The CSP has called on the government to step up its efforts to increase First Contact Physiotherapy (FCP) staffing levels in England, in order to ensure there are 5,000 FCPs employed in primary care by 2030.
The Society voiced its concerns in a submission to the government’s Health and Care Inquiry on the Future of General Practice (England).
The submission includes a series of recommendations, which called on the government to:
- Continue the roll out of FCPs across England to reach 5000 by 2030 in order to manage approximately half of musculoskeletal consultations in general practice (which equates to roughly 10 per cent of the overall consultations)
- Achieve this through creating a pipeline of registered physiotherapists, utilising the growth in graduate numbers and creating a career pathway for staff from being newly qualified onwards
- Fund implementation of the training of physiotherapists to undertake FCP roles through the Health Education England (HEE) FCP Roadmap
Abi Henderson, CSP’s head of FCP implementation, said: ‘Our recommendations focused on what the government needs to do in order to increase FCP staffing levels in England and ensure they meet the target that was set out in the NHS Long Term Plan of recruiting 5000 FCPs by 2030.
We are disappointed that further progress towards meeting this target has not been made, so we are urging the government to step up its efforts, as FCPs are currently stretched too thin. Staffing levels for FCPs need to be increased to one FCP per 10, 000 population in England.
‘In order to achieve this figure the government should be highlighting FCP roles, expanding the available opportunities, funding training and making the routes into these roles clearer, simpler and more readily available.’
As well as outlining the steps the government needs to take in order to meet its 2030 target, the CSP’s submission also highlighted the value of FCPs in general practice and the need for wider expansion and development of the physio workforce in primary and community care.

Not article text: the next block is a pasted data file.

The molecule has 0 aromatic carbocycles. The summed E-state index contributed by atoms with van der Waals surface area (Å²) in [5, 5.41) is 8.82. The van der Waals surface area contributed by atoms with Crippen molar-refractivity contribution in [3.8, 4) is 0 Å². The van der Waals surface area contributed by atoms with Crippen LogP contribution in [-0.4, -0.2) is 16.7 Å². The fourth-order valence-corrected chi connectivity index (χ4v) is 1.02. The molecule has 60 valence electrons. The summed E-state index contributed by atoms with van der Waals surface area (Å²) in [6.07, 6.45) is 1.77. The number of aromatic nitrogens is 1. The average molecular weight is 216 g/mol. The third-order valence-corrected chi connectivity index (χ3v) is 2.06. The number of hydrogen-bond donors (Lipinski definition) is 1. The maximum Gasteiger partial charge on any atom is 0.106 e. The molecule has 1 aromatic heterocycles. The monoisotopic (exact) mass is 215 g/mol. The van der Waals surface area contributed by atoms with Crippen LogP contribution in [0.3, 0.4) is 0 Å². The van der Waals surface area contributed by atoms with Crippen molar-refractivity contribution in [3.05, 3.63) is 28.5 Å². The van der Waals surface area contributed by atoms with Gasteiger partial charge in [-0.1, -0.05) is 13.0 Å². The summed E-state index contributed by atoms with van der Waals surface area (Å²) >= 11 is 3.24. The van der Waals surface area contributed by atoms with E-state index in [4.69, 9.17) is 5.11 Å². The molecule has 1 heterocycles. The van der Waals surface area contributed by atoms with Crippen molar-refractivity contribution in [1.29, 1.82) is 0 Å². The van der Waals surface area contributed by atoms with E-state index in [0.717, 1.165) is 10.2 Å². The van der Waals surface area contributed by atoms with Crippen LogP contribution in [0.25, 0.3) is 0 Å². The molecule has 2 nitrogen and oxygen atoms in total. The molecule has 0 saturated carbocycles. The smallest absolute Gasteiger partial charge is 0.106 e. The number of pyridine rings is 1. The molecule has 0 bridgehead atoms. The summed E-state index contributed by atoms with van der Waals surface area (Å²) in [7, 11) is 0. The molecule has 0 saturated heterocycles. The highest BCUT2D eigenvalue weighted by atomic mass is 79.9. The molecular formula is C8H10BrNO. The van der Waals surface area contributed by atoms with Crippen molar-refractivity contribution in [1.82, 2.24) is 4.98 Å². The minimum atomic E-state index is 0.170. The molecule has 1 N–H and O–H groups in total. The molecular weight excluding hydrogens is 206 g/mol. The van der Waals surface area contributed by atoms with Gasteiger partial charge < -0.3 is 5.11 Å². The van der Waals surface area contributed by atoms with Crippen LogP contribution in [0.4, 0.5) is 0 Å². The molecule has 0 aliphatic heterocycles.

Support from other organisations
Other organisations’ submissions to the inquiry also highlighted the benefits of FCP roles and supported their expansion to meet MSK demand.
For instance, the submission from the British Medical Association stated that:
Physio first schemes that enable patients to be directed directly to physios rather than a GP appointment are also helping to free up GP time and allow timely access to support services for patients
While Cambridgeshire Local Medical Committee responded to a question in the inquiry, which asked: ‘To what extent has general practice been able to work in effective partnerships with other professions within primary care and beyond to free more GP time for patient care?’by stating that:
‘The development of first access physio has been a good example and works well.’
FCP benefits and supporting evidence
As well as providing recommendations, the CSP’s submission to the inquiry also highlighted the clinical and cost benefits of employing FCPs in general practice.
It explained how having physiotherapists at the front of the MSK pathway allows patients to have immediate access to the expert help they need, which speeds up their access to treatment (when needed) and increases their ability to self-manage their condition. In addition, along with the clinical benefits, having FCPs in general practice reduces GP workloads and associated costs, lowers prescription costs and reduces inappropriate referrals to secondary care.
Included among the evidence submitted were the following facts:
- MSK health issues are the most common cause of repeat GP appointments. They account for around one in five of all GP consultations in England, and are estimated to cost the NHS £4.76 billion each year, a figure likely to increase.
- 40 per cent of people are managing a long-term condition and 25 per cent are managing two or more, and these figures are rising. Even before Covid, people with long-term conditions already accounted for 55 per cent of all GP appointments, and 29.1 million GP appointments are associated with frailty every year. During the pandemic, millions of people with long-term conditions and frailty have de-conditioned and deteriorated as a result of lockdown and disruption to services.
- In Lincolnshire, an MSK FCP successfully took on 39 per cent of MSK patients, increasing GP capacity. Feedback from patients was 100 per cent positive.
- A rural North Wales FCP service found reduced costs compared with a GP providing the same service, less than one per cent required GP appointment for same complaint,
The 2015 Health and Social Care Select Committee Inquiry into Primary Care supported the inclusion of physiotherapists in multidisciplinary teams.
The Select Committee recognised the role of physiotherapists in managing this demand, allowing GPs to concentrate on those aspects of care that only they can provide.
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